The blockchain technology is utilized in paper [30] to solve the authentication problem of communications in VANETs. In this paper, two blockchains are proposed, including a local dynamic blockchain and a main blockchain. Some summary information on vehicle movement and message transmitting is stored in the local blockchain. Once unusual events happened, these events would be stored on the main blockchain. However, based on the architecture, there are several problems. First, in VANETs, the amount of message traffic at the same time is too large so that it is hard to tackle all message authentications in real time. Besides, when message authentication is needed, the waiting time of any authentication cannot be too long. To solve the above problems, the authors split the local dynamic blockchain into multiple parallel blockchains, each of which is responsible for distinct regions or movement directions. To solve the problem of trust, the authors propose the concept of intelligent vehicle trust point (IVTP), which is used to evaluate the degree of trustiness of a vehicle. However, this paper does not detail too much about the IVTP distribution or how to earn the IVTP.

3.1.2 Message validation

Many applications can be implemented in ITSs with the maturity of communication technology, and more and more information is shared in ITSs, which affects road traffic, such as road status information. However, the forged message is a normal attack that can be embedded in the vehicular environment. Therefore, a message verification mechanism should be proposed for shared messages.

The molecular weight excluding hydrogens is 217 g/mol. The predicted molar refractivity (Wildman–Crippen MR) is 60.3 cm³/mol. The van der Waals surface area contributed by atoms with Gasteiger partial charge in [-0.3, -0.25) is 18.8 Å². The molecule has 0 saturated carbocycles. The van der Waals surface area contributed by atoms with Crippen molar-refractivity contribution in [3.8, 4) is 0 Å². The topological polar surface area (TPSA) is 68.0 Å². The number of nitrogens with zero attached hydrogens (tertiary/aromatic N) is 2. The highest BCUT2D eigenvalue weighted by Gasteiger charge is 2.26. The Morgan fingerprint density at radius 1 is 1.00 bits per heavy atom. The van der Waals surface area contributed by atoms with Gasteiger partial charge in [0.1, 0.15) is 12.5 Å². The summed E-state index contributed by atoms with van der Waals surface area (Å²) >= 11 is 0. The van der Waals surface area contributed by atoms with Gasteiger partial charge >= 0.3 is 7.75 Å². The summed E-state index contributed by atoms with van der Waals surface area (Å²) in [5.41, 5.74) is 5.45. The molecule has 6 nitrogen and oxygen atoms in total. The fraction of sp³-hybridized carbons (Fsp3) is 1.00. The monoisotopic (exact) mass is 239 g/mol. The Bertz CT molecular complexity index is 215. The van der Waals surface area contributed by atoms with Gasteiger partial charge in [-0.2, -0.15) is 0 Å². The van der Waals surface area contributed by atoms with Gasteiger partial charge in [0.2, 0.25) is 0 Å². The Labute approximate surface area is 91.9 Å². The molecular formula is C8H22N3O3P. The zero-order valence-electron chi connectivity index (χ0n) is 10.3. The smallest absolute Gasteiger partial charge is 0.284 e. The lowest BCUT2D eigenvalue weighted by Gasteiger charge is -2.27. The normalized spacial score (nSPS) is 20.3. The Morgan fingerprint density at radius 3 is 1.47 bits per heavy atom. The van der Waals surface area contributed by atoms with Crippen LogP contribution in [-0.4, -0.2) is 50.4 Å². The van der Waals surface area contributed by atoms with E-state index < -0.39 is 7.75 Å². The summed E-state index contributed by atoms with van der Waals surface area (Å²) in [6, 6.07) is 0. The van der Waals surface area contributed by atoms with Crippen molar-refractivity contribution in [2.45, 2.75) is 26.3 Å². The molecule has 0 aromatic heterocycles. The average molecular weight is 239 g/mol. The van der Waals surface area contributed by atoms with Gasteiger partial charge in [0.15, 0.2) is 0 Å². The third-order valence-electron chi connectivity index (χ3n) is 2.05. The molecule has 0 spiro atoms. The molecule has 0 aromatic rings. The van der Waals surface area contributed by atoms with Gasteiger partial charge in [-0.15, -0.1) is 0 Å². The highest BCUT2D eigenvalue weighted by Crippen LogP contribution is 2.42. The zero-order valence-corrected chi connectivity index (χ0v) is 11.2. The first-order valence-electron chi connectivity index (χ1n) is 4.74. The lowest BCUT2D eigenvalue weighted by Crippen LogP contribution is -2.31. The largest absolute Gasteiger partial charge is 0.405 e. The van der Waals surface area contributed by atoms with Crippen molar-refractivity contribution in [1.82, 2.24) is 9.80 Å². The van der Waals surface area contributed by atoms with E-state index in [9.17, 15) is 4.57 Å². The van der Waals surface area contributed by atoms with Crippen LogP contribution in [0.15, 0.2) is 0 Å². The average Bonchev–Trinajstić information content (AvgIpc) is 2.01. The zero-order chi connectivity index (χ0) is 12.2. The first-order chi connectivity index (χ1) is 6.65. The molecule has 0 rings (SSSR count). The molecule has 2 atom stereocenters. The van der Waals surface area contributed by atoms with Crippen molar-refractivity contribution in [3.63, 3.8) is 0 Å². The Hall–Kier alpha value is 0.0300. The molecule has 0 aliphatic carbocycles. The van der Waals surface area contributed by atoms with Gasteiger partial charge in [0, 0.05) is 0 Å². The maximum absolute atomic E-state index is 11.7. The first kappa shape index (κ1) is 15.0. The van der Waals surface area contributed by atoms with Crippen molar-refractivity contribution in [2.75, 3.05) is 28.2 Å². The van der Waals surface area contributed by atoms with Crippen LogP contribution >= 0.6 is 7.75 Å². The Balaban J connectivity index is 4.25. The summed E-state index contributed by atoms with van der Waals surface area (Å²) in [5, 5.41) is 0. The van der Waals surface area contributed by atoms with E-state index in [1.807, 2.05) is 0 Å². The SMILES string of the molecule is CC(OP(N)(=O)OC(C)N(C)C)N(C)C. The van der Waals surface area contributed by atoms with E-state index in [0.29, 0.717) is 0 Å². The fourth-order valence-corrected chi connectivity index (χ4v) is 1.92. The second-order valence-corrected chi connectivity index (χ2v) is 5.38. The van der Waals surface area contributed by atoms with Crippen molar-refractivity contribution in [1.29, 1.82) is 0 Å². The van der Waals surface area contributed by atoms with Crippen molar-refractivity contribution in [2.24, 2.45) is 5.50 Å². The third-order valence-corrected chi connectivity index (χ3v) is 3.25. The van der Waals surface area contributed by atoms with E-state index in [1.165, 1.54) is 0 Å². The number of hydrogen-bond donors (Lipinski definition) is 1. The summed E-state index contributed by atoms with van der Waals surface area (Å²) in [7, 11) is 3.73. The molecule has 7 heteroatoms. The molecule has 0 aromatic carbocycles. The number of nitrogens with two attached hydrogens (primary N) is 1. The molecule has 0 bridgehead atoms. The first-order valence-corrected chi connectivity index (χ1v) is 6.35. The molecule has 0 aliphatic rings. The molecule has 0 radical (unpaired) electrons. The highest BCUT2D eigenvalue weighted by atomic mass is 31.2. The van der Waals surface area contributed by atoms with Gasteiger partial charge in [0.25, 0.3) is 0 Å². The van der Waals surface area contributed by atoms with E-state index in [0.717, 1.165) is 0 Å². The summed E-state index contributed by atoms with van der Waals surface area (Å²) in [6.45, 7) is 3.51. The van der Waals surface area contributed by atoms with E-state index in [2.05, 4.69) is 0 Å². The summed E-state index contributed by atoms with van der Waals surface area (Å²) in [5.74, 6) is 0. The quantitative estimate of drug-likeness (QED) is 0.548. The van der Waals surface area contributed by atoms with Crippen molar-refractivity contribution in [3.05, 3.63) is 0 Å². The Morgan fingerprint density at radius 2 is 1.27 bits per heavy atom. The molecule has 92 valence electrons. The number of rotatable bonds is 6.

Much literature has mentioned the idea of clustering. Vehicles are organized into different clusters and the cluster headers (CHs) are elected from clusters by clustering mechanism for VANET (CMV). Each CH, on behalf of all the other vehicles in the cluster, communicates with the other CHs. Paper [50] proposes a clustering mechanism with blockchain, which can save network resources by optimizing and selecting new CHs. Based on the reputation of vehicles, paper [31] utilizes trust clustering mechanism for VANET (TCMV) to achieve secure message exchanges by checking the message’s credibility of CHs in vehicular networks. However, the message’s credibility is not enough to fix whether an exchanged information is malicious. Thus, based on TCMV, the authors in paper [32] propose a blockchain-based distributed TCMV (DTCMV). The proposed DTCMV is composed of three steps, namely message transmission, block creation and block validation. The RSUs act as miners in DTCMV and are responsible for exchanging the data among RSUs, creating the block of messages, and storing messages.